Former Air Force colleagues, Mike Tassey and Rich Perkins, describe their state-of-the-art yellow spy drone as hard to take down, hard to see and virtually hard to detect.
This little yellow bird will have the capability to harvest people’s real time mobile and text conversations as well as crack Wi-Fi passwords.
The small spy drone needs a human for take-off and landing but once airborne, it can fly any pre-programmed route posing as a cell phone tower and tricking wireless cell phones.
While it’s flying those points, the spy drone has a number of antennas for picking up your cell phone conversation, for picking up blue tooth, and for picking up and monitoring Wi Fi signals.
Tassey and Perkins tested the drone in isolated conditions to avoid breaking laws or recording conversations other than their own.
“We passed telephone calls, hacked into networks, cracked the encryption on Wi-Fi access points all of that sort of evilness is possible,” said Tassey.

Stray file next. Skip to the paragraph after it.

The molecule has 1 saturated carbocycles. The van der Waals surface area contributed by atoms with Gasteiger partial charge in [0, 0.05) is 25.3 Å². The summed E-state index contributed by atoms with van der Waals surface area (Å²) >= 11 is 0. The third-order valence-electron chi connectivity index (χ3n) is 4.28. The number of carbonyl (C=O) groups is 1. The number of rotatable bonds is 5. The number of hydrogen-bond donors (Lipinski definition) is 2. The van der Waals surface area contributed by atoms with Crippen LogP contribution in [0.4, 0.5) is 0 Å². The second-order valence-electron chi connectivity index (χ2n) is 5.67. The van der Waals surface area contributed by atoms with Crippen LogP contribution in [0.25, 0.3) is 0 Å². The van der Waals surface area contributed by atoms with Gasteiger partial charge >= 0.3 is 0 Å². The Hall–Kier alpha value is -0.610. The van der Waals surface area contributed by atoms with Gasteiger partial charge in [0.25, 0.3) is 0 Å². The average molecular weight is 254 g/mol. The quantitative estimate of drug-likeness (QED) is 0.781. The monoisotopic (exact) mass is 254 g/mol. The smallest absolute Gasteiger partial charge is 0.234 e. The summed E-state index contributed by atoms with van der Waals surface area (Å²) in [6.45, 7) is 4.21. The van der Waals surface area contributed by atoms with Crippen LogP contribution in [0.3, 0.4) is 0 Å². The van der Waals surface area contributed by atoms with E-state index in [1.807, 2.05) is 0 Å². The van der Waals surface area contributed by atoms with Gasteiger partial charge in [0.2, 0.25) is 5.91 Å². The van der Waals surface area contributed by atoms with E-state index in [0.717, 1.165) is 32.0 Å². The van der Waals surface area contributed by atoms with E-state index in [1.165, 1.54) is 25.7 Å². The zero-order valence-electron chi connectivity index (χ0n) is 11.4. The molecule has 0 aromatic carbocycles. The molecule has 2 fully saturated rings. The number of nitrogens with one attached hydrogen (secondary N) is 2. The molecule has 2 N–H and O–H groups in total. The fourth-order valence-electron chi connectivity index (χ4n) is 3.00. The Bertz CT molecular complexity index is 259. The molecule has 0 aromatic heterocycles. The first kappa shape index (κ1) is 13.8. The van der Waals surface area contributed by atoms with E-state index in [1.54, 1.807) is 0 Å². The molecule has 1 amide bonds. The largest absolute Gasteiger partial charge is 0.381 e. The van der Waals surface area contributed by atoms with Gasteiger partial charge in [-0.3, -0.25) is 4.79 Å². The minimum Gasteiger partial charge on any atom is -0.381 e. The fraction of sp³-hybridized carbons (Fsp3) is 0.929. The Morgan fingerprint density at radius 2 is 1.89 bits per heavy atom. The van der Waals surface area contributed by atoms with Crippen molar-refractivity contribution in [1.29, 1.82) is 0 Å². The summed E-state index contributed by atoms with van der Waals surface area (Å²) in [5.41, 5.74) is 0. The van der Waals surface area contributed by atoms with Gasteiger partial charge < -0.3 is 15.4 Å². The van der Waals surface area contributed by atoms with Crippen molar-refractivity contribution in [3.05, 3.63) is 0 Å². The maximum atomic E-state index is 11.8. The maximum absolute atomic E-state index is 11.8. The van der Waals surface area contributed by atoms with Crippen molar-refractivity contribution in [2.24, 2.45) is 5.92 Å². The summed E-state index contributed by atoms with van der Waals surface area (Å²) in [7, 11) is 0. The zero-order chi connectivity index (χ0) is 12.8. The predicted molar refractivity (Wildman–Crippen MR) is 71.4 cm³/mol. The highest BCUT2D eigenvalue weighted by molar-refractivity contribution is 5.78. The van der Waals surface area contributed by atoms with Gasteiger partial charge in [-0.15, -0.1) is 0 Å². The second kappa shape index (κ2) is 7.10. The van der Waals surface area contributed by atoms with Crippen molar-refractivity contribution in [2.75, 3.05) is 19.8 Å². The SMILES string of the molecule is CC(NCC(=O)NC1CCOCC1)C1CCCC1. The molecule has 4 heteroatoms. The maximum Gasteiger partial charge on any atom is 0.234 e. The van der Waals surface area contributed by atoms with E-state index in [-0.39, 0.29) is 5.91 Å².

And now their spy drone has landed in Washington so everyone can see it.
“I think it’s fantastic to have an artifact like this in the Spy Museum,” said Vincent Houghton, International Spy Museum Curator.
“It’s the first of its kind, it’s a piece of modern espionage equipment,” said Houghton. “This is something governments should be doing and perhaps only government should be doing.
“If two guys from the Midwest can build this for six-thousand dollars in a garage, what can Iran do? What can nation states do?” said Rich Perkins.
The drone has a 50 mile range and while its creators chose a cyber-attack test, they say this technology can be used things like anti-IED missions and search and rescue operations.